In another “déjà vu” moment this week, Ram has repeated as Top Tailgater on the KBB.com 10 Best Tailgating Cars list. The Ram 1500 took top honors to kick off football season last year and it wears that crown again as we once again prepare for the fall ritual.
“Pick up some friends, stop by the store, park near a stadium and you’ve got yourself a tailgate party. But just as the right food and drink can elevate the experience, so too can the right car,” said Jack R. Nerad, executive editorial director and executive market analyst for Kelley Blue Book’s KBB.com. “In choosing this year’s Best Tailgating Cars, the KBB.com editors vetted our favorite vehicle features for parking-lot party fun and came up with a list of 10 vehicles that are sure to delight pigskin fans across America.”
The top two spots are occupied by pickups, rightly so, with the remainder of the top five being sport utes and crossovers. Obviously “tailgating” is getting less about the physical device and more about the visceral experience as these cute utes lack the defining feature the activity was named for. But I digress.
Back to the top Tailgaters for 2012 and the 2012 F-150 follows behind the 2012 Ram. Both Ford and Ram have new trucks coming this football season but apparently none were available to vie for this year’s title.
Behind the two trucks are the 2012 Toyota 4Runner, 2013 Mazda CX-5, and 2012 Kia Soul (yes, the one with the hamsters, and we’ve seen those party animals in action).
The Chrysler Group celebrated its 10th year of producing a Lone Star edition Ram pickup for the No. 1 truck market but unfortunately this anniversary edition fell a bit short.
Sure, it was on the Crew Cab 4×4 1500 but the package was so underwhelming compared to previous versions. Ram fell a bit short of the unofficial state slogan of “everything’s bigger in Texas” by outfitting the truck with such subtle badging that it went unnoticed by many. Shame.
Still, the Ram 1500 is a good truck, with its emphasis leaning more towards the comfort side of things than the work aspect pickups have been historically known for.
Over the past decade or so truck buyers have enlisted their (half-ton) pickups for domestic duties as opposed to industrial or bucolic chores now being performed by larger, heavier duty ¾- and 1-ton models.
Not too long after we brought you the 2013 Ram 1500 debut at the New York Auto Show the automaker brought me the 2012 Lone Star truck for a week. I still like the Ram if I am not towing anything significant or hauling an oversized payload – Ram’s domestic competitors handle that abuse a bit better.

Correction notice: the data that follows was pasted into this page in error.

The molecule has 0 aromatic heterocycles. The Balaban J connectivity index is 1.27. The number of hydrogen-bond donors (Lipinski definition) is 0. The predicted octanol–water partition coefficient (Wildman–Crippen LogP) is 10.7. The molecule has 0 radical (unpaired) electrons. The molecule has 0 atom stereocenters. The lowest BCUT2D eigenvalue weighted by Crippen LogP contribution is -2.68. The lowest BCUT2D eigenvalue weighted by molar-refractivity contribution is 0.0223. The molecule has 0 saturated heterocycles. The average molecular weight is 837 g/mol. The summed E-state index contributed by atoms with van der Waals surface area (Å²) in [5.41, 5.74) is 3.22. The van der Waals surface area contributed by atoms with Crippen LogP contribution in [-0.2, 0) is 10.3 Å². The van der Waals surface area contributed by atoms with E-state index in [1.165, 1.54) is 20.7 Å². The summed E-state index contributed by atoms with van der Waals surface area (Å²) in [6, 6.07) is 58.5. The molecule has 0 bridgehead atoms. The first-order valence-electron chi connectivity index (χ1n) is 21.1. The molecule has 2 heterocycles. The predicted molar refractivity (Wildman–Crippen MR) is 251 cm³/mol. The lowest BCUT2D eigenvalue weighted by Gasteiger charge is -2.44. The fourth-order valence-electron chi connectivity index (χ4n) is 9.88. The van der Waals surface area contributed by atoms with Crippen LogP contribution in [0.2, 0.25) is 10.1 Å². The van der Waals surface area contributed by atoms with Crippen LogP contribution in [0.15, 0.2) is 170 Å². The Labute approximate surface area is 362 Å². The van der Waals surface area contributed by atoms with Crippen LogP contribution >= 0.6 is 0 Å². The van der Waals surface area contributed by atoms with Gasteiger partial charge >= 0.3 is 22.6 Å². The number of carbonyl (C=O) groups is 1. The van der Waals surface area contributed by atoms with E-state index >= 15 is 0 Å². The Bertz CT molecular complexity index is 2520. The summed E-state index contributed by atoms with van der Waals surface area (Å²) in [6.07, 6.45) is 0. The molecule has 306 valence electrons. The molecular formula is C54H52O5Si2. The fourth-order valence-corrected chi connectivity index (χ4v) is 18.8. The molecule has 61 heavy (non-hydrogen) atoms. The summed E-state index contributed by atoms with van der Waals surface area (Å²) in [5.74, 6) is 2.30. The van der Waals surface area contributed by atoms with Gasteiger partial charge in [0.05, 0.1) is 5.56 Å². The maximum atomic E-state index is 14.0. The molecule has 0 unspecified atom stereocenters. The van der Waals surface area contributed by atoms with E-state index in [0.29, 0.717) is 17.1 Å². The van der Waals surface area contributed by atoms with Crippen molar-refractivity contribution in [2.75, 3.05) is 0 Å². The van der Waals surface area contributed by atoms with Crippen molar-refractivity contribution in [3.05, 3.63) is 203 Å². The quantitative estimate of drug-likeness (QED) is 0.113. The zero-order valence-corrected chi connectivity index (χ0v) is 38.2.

I don’t want to call the Ram 1500 a “fancy” truck because it is not but it sure can shine up good when heading out for a night on the town while still being able to get down and dirty with some of the best of them.
In the half-ton pickup segment, the truck wars are heating up yet again (actually, they never died down) with fuel economy battles all the rage. The next Ram will see the new corporate Pentastar V-6 (although there are reports Chrysler has had a few minor issues with some of them) that, along with new eight-speed gearbox and electric power steering should put them tops in the mpg column at least for a little while.
The outgoing tailgate champ offers fuel economy ratings of 13 mpg and 19 mpg via the 5.7-liter V-8 HEMI engine and its six-speed automatic gearbox, even in 4WD running gear. Pricing for the 2012 we tested began at $35,790 with the final tally coming to just over 43 grand.
Ram introduced its Outdoorsman package for the 2500 series trucks a couple of years ago and earlier this summer I received a test model equipped with such.
I gotta tell ya, I thought they mislabeled this truck. I crawled all around it and with the exception of 4WD running gear and the HEMI engine, I found it to be more Tradesman-like than Outdoorsman. Yeah, I think you folks mislabeled this rig.
Our tester came in a regular cab, long cargo box configuration more commonly found on a bean counter’s fleet-purchase spreadsheet. Outdoorsman? Give me a shorter wheelbase for better maneuverability, give me RamBoxes to store fishing and hunting gear … GIVE ME SOME CAMO! The only thing “outdoorsman” I found on the test truck was the badging.
Don’t get me wrong, I find the ¾- and 1-ton Ram pickups to be great workhorses and very popular with folks that need a rugged, reliable truck, just get your marketing department to figure out how to fit the round peg in the round hole.
Our 2500 tester came with a rear feature in vehicles today – a bench seat. OK, the center seatback folds down to give the impression of dual buckets but when upright three can sit across when heading out to the job site (sorry, campsite, I am still confusing this with a Tradesman) or, perhaps better yet, slide your sweetie over next to you on date night.
Pricing for the 2012 Ram 2500 Outdoorsman 4×4 begins at $34,655 with our tester riding in at 41 grand and change thanks to taller rear gear ratio, media center with 40gb hard drive, touch-screen display, Bluetooth, satellite radio, SiriusXM Travel Link, and navigation, spray-in bedliner, and heavy-duty snow plow prep package.
Fuel economy figures are not required to be posted for the heavy duty pickups but our tester came with the 5.7-liter HEMI in 4×4 running gear so figure slightly lower than EPA numbers on the 1500 above.
Let me reiterate I like Ram pickups but if you are considering one make sure you look at the features on the truck and not the label on the fender.
And happy (and safe) tailgating!